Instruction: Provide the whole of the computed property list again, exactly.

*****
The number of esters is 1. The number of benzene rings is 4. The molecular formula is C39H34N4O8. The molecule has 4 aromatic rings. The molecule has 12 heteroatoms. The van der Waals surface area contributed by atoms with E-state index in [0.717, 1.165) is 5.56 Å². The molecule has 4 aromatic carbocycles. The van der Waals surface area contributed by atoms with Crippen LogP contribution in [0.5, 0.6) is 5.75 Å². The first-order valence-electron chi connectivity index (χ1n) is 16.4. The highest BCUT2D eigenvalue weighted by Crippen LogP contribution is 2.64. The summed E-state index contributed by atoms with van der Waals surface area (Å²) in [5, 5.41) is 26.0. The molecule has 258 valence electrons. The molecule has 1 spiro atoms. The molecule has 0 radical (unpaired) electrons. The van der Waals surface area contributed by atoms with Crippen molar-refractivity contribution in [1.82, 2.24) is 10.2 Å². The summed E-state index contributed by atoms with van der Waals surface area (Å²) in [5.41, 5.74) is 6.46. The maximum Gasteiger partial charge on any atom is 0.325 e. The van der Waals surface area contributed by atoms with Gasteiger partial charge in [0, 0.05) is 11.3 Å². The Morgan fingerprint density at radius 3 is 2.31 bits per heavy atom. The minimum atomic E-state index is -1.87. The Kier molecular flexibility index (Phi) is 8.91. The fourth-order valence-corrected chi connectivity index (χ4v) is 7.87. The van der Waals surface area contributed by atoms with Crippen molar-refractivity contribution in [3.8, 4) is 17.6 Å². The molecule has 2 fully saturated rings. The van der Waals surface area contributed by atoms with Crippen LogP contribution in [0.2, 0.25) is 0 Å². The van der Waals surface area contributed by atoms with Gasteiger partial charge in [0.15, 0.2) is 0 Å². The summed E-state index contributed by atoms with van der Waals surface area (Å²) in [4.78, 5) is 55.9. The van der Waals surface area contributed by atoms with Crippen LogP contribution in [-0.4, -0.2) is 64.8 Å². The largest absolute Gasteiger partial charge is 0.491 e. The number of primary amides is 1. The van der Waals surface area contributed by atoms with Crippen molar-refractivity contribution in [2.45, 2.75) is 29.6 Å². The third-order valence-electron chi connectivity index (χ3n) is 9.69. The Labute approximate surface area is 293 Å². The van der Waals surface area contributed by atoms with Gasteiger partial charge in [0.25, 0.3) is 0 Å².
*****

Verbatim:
The number of esters is 1. The number of benzene rings is 4. The molecular formula is C39H34N4O8. The molecule has 4 aromatic rings. The molecule has 12 heteroatoms. The van der Waals surface area contributed by atoms with E-state index in [0.717, 1.165) is 5.56 Å². The molecule has 4 aromatic carbocycles. The van der Waals surface area contributed by atoms with Crippen LogP contribution in [0.5, 0.6) is 5.75 Å². The first-order valence-electron chi connectivity index (χ1n) is 16.4. The highest BCUT2D eigenvalue weighted by Crippen LogP contribution is 2.64. The summed E-state index contributed by atoms with van der Waals surface area (Å²) in [5, 5.41) is 26.0. The molecule has 258 valence electrons. The molecule has 1 spiro atoms. The molecule has 0 radical (unpaired) electrons. The van der Waals surface area contributed by atoms with Crippen molar-refractivity contribution in [1.82, 2.24) is 10.2 Å². The summed E-state index contributed by atoms with van der Waals surface area (Å²) in [5.41, 5.74) is 6.46. The maximum Gasteiger partial charge on any atom is 0.325 e. The van der Waals surface area contributed by atoms with Gasteiger partial charge in [0, 0.05) is 11.3 Å². The Morgan fingerprint density at radius 3 is 2.31 bits per heavy atom. The minimum atomic E-state index is -1.87. The Kier molecular flexibility index (Phi) is 8.91. The fourth-order valence-corrected chi connectivity index (χ4v) is 7.87. The van der Waals surface area contributed by atoms with Crippen molar-refractivity contribution in [3.8, 4) is 17.6 Å². The molecule has 2 fully saturated rings. The van der Waals surface area contributed by atoms with Crippen LogP contribution in [0.2, 0.25) is 0 Å². The van der Waals surface area contributed by atoms with Gasteiger partial charge in [0.15, 0.2) is 0 Å². The summed E-state index contributed by atoms with van der Waals surface area (Å²) in [4.78, 5) is 55.9. The van der Waals surface area contributed by atoms with Crippen LogP contribution in [-0.4, -0.2) is 64.8 Å². The largest absolute Gasteiger partial charge is 0.491 e. The number of primary amides is 1. The van der Waals surface area contributed by atoms with Crippen molar-refractivity contribution in [2.45, 2.75) is 29.6 Å². The third-order valence-electron chi connectivity index (χ3n) is 9.69. The Labute approximate surface area is 293 Å². The van der Waals surface area contributed by atoms with Gasteiger partial charge in [0.25, 0.3) is 0 Å².